If I might lay claim to that. But yeah, I think I started combining the strands of all the different disciplines I was interested in, incorporating more of a sketch comedy aesthetic and attitude into the stuff I was writing. And also beginning to write things like (“The Panic of ‘29”) where I had no idea how someone was going to stage it, but I guess that’s someone else’s problem down the line. That was very liberating. But I think when I left college I still felt like I was trying to figure out how to knit together a few different disciplines, where I’m not sure if I’m the best at any of these individual things, but maybe I could combine them in a way that someone wouldn’t think to.
It’s true, you do so many different things. Between humor writing, acting and writing in your own sketches, writing plays, etc., is there one thing that you feel is your main art form? Do you consider yourself mainly a playwright?
That’s a great question. I think part of the fun is not feeling too comfortable being any one thing. I’m also very grateful to not be one thing because it’s allowed me to meet all different kinds of people. I do think that scriptwriting is the thing I feel the most affinity to because it feels the most personal, and theatre is a place where the written word is really respected and taken seriously. But I don’t want to take away from the comedy and sketch comedy part of my life because I think it informs so much of my writing and what I’m asking these actors to do. I’m not asking them to do anything I wouldn’t go out and do myself. And with that experience performing for UCB, I think the comedy and the writing parts of my life are more of a circle than a venn diagram.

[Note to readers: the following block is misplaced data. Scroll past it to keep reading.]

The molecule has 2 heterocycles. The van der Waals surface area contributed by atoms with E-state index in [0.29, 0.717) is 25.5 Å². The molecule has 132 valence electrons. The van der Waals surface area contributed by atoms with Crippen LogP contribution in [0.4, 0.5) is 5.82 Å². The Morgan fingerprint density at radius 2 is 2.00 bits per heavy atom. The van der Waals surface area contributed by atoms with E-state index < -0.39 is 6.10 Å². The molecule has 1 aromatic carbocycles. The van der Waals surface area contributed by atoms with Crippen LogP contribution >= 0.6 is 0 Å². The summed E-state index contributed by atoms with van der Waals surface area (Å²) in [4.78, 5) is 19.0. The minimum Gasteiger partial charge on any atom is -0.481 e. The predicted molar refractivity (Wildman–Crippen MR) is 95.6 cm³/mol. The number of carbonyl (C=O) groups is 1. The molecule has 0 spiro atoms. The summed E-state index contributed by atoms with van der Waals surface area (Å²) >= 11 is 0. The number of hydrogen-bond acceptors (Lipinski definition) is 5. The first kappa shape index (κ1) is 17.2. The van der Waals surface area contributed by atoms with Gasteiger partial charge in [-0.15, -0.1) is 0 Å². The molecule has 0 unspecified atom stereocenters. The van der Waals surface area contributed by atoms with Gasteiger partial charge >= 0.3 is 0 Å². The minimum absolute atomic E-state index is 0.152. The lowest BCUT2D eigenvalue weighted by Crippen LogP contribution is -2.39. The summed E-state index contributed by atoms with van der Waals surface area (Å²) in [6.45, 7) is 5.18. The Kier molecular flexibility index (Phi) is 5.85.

I want to talk about another aspect of your life – where you live. Because that’s part of what we focus on with our Brooklyn publication. How long have you lived in Brooklyn?